All posts by Matthew Loftus

Matthew Loftus teaches and practices Family Medicine in Baltimore and East Africa. His work has been featured in Christianity Today, Comment, & First Things and he is a regular contributor for Christ and Pop Culture. You can learn more about his work and writing at www.MatthewAndMaggie.org

desire like dynamite

This op-ed from the New York Times about raising a child in a world facing environmental crisis is moving, even if you disagree with its premises: Living ethically means understanding that our actions have consequences, taking responsibility for how those...

/ July 19, 2018

poverty of imagination

I mentioned my Comment review of Jamil Jivani’s debut book Why Young Men? before, and he’s done a follow-up interview with the associated Convivium: One of the things I explore in the book – which is a pretty defining part of...

/ July 18, 2018

the elephant curve

Here’s a fun one from John Lancester at the London Review of Books: The economist who has done more in this field than anyone else, Branko Milanović, has a wonderful graph that illustrates the point about the relative outcomes for...

/ July 17, 2018

2 gilead 2 handle

I very much enjoyed reading this essay by Alissa Wilkinson about two fictional places called Gilead: the eponymous town in Marilynne Robinson’s book Gilead and the nation run by a pseudo-Christian cult in Margaret Atwood’s book The Handmaid’s Tale. The latter, recently...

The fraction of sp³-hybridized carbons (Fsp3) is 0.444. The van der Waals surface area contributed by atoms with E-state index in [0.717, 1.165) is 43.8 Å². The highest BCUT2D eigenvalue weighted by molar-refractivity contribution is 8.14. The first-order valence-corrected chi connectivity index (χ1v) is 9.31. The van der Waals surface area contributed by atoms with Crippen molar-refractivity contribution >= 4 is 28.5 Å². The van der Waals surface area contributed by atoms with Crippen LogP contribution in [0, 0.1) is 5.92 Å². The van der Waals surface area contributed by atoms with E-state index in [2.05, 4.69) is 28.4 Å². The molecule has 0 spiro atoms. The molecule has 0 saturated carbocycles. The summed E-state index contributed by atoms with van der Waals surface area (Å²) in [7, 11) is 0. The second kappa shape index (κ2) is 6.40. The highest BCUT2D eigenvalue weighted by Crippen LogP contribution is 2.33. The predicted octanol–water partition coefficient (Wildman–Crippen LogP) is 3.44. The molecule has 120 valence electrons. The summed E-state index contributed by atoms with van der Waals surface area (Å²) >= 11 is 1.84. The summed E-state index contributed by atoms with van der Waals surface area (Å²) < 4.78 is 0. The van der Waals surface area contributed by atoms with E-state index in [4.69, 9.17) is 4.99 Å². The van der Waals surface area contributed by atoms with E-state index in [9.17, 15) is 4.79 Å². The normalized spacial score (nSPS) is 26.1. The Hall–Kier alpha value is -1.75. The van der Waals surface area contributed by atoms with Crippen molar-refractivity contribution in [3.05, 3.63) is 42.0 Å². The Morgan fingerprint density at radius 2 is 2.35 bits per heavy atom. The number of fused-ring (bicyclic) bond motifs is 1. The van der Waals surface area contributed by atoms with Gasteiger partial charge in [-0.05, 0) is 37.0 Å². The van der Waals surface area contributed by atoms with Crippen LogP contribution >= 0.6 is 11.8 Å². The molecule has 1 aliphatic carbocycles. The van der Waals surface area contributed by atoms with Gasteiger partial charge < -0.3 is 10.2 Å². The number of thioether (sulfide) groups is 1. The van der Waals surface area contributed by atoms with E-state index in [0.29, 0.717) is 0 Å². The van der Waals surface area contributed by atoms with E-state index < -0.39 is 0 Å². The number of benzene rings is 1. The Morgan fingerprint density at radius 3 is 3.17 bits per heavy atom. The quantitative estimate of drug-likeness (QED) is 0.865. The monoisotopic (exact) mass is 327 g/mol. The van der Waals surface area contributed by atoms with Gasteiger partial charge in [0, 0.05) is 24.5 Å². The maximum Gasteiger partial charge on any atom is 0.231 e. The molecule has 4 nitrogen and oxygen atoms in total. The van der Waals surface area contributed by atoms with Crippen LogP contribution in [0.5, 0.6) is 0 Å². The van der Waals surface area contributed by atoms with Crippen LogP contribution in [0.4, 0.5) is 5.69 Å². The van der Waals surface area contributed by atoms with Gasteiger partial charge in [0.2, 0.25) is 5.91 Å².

/ July 16, 2018

“Let Me Stand”

This is a tremendous essay on one victim of the opioid crisis, as narrated by her brother: Several years ago, I felt convicted to ask Tricia for forgiveness. She was in jail at the time. By appearances, I was a...

/ July 12, 2018

what if people want what’s bad?

This The New Atlantis article about Google, its power, and its struggles with regulation is very interesting. But the ending is perhaps the most troubling: Google links to a December 2016 Fortune article that explains, “Querying the search engine for ‘did the Holocaust happen’...

/ July 11, 2018

the enduring absurdity of race

This essay by W. Ralph Eubanks is a good introduction to the challenges of race’s enduring power in America: Race is an absurdity, having long ago been discredited as a valid biological category and, in the Brown decision, a defensible legal one....

/ July 10, 2018

“I surely am the degradedest woman that ever lived.”

I was delighted to find that one of my all-time favorite short stories (surpassed only by “Watch With Me”, the most profound exploration of community and mental illness I have read), “A Half-Pint of Old Darling” by Wendell Berry, is...

/ July 9, 2018

learning from other countries about community health workers

One of my favorite hobbyhorses is community health workers, so I’m delighted to see that someone is trying to study how we might more broadly implement them in the US: The task force says that involving community representatives in the...

/ July 6, 2018

there aren’t good short-term fixes for migration, either

Last week I highlighted a really good article about the long-term migration problem that the world is facing. Here is more evidence from The Atlantic that things aren’t holding in the short-term, either: When I asked immigration experts this week...

/ July 5, 2018